This amount is much greater than the amounts that PCGS-graded MS-64 or MS-64+ 1901 $10 gold coins without CAC stickers have been realizing in public sales. On April 28, Heritage sold a PCGS-graded MS-64 1901 for $960. On March 20, Stack’s Bowers sold a PCGS-graded “MS-64+” 1901 for $930. And on March 5, Stack’s Bowers sold a PCGS-graded MS-64 1901 for $900. Prices for these have been trending downward in 2019. The lone CAC-approved MS-64 1901 eagle sold in 2019 was the most recently sold out of those just mentioned, and it brought significantly more than the non-CAC coins realized when market levels were higher.

6. 1921-D Morgan Dollar in MS-67

1921-D Morgan Dollar in MS-67 PCGS CAC

On May 16, Legend auctioned a CAC-approved MS-67 1921-D Morgan silver dollar for $31,725. This same coin realized $30,550 in another Legend auction on October 15, 2015.

The last non-CAC, PCGS-graded MS-67 1921-D Morgan to sell at auction realized $11,750 at the FUN Convention in January 2016. Another PCGS-graded MS-67 1921-D Morgan without a CAC sticker was auctioned by Stack’s Bowers in February 2014 for $22,325.

7. 1923-S Peace Dollar in MS-65

On May 16, Legend auctioned a CAC-approved MS-65 1923-S Peace silver dollar for $6,168.75.

On March 1, Stack’s Bowers sold a PCGS-graded MS-65 1923-S silver dollar without a CAC sticker for $1,320.

On February 3, Heritage sold two PCGS-graded MS-65 1923-S silver dollars, each without a CAC sticker. The one in a holder that is more than 15 years old realized $2,640, while the PCGS-graded MS-65 1923-S dollar in a relatively recent holder went for $1,440.

8. 1925-S Peace Dollar in MS-65

On May 16, Legend auctioned a CAC-approved MS-65 1925-S Peace silver dollar for $36,425.

On February 28, 2019, Stack’s Bowers auctioned a PCGS-graded MS-65 1925-S without a CAC sticker for $24,000. A different PCGS-graded MS-65 1925-S Peace dollar without a CAC sticker was auctioned at the ANA convention last August for $18,000.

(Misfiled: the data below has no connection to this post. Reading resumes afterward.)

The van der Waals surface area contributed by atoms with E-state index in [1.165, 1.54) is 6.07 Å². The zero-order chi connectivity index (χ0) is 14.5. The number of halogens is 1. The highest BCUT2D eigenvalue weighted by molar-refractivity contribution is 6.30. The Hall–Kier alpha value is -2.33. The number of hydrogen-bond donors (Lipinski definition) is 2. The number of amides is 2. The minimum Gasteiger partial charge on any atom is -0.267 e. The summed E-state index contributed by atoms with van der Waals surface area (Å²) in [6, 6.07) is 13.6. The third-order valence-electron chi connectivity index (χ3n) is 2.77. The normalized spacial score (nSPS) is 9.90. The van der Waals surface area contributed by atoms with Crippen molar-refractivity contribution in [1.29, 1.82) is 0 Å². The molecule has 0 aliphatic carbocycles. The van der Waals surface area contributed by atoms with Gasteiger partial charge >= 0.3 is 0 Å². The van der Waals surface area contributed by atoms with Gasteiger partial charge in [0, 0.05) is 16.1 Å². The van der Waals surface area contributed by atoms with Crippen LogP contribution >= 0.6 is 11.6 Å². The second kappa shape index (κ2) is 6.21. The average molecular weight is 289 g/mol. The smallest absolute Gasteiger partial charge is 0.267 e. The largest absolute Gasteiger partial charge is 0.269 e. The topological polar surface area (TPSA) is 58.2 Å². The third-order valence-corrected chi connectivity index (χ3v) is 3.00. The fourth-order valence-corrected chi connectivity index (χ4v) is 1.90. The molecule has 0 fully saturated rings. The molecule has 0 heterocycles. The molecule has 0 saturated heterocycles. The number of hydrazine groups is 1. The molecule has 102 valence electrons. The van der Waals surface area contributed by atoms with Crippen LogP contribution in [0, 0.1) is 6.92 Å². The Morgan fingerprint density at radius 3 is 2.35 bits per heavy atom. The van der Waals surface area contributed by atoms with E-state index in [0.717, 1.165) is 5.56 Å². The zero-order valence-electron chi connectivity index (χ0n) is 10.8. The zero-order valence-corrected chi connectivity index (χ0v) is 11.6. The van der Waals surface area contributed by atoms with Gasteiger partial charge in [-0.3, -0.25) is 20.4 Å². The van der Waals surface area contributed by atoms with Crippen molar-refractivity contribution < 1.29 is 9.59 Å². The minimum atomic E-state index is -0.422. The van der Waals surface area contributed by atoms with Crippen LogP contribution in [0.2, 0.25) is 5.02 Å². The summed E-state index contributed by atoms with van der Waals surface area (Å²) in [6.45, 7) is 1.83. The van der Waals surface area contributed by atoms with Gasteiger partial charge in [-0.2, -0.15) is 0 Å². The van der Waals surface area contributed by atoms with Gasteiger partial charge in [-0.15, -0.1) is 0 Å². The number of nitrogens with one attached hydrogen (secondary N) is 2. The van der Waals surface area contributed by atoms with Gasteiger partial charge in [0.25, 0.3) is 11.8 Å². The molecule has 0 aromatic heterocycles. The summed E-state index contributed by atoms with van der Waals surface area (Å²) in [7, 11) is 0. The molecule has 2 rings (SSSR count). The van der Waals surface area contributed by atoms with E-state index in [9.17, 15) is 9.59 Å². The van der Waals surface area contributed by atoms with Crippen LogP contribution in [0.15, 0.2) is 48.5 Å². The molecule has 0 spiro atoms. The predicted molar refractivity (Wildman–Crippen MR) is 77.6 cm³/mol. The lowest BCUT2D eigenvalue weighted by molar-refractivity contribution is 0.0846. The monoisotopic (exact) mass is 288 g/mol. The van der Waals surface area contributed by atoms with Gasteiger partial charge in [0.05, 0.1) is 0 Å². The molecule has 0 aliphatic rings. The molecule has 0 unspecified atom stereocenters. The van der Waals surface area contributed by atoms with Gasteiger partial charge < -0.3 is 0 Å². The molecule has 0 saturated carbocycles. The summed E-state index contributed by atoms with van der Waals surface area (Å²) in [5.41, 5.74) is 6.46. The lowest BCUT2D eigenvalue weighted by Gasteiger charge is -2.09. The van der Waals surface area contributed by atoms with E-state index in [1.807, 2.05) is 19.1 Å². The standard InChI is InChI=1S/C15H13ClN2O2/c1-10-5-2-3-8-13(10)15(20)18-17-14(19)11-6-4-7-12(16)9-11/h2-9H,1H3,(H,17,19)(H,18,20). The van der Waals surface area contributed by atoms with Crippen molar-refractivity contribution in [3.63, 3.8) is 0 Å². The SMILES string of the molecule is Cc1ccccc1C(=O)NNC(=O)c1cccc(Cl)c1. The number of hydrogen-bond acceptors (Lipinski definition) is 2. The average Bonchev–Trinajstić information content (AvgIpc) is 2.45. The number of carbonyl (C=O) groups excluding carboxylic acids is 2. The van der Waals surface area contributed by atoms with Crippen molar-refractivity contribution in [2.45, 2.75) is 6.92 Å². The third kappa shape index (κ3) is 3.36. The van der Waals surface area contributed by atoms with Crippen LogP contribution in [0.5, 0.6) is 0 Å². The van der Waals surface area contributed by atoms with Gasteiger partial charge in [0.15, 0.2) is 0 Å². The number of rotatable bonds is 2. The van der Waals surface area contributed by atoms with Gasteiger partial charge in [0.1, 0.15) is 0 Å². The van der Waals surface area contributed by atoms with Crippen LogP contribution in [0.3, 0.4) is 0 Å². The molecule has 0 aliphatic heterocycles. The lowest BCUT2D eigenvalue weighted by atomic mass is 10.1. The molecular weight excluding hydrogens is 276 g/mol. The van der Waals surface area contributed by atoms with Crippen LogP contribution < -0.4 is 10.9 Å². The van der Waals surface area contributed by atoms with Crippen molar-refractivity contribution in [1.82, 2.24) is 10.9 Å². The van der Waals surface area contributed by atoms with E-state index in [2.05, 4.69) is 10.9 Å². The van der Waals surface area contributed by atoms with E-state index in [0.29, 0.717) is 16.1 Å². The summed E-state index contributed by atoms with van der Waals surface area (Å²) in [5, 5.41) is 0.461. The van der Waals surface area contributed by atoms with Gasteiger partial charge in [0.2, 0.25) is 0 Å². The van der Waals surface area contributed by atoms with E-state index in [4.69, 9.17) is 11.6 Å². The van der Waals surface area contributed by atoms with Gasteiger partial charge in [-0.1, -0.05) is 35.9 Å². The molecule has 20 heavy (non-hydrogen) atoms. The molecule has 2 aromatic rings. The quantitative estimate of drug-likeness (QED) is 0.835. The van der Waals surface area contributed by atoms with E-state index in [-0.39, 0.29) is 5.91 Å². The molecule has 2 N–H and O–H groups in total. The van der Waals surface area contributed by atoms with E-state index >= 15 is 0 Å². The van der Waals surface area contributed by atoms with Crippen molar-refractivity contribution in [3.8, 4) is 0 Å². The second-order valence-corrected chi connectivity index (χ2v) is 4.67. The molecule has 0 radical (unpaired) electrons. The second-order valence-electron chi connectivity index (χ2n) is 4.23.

Read CoinWeek’s informative Collector’s Guide to the 1925-S Peace Dollar.

9. 1893-CC $5 Half Eagle in MS-61

1893-CC $5 Half Eagle in MS-61

On May 23, Stack’s Bowers auctioned a CAC-approved MS-61 1893-CC $5 gold coin for $3,840.

In December 2018, Heritage auctioned a PCGS-graded MS-61 1893-CC $5 gold coin without a CAC sticker for $2,640.

In 2017, Heritage sold non-CAC, PCGS-graded MS-61 1893-CC $5 gold coins for $3,290 in June and for $2,585 in April.

10. 1850-O $20 Double Eagle in EF-45

On May 23, Stack’s Bowers auctioned a CAC-approved EF-45 grade 1850-O $20 gold coin for $13,800.

On February 28, Stack’s Bowers auctioned two other PCGS-graded EF-45 1850-O $20 gold coins, neither of which had a CAC sticker. One of the non-CAC coins realized $7,200. The other was from the same consignment as the just mentioned CAC-approved EF-45 grade 1850-O that realized $13,800 on May 23. This non-CAC counterpart that was also from The Fairmont Collection, and is similar in color. This non-CAC, PCGS-graded EF-45 1850-O sold for $9,000.

CAC
CAChttps://www.cacgrading.com/
CAC was founded by leading members of the numismatic community, including John Albanese, a respected authority on coin grading and the rare coin market. The CAC GREEN Label signifies that a coin has met Certified Acceptance Corporation's stringent grading standards. Coins are accepted through CAC Submission Centers. These are knowledgeable dealers who will assist you with your submission and the associated guidelines.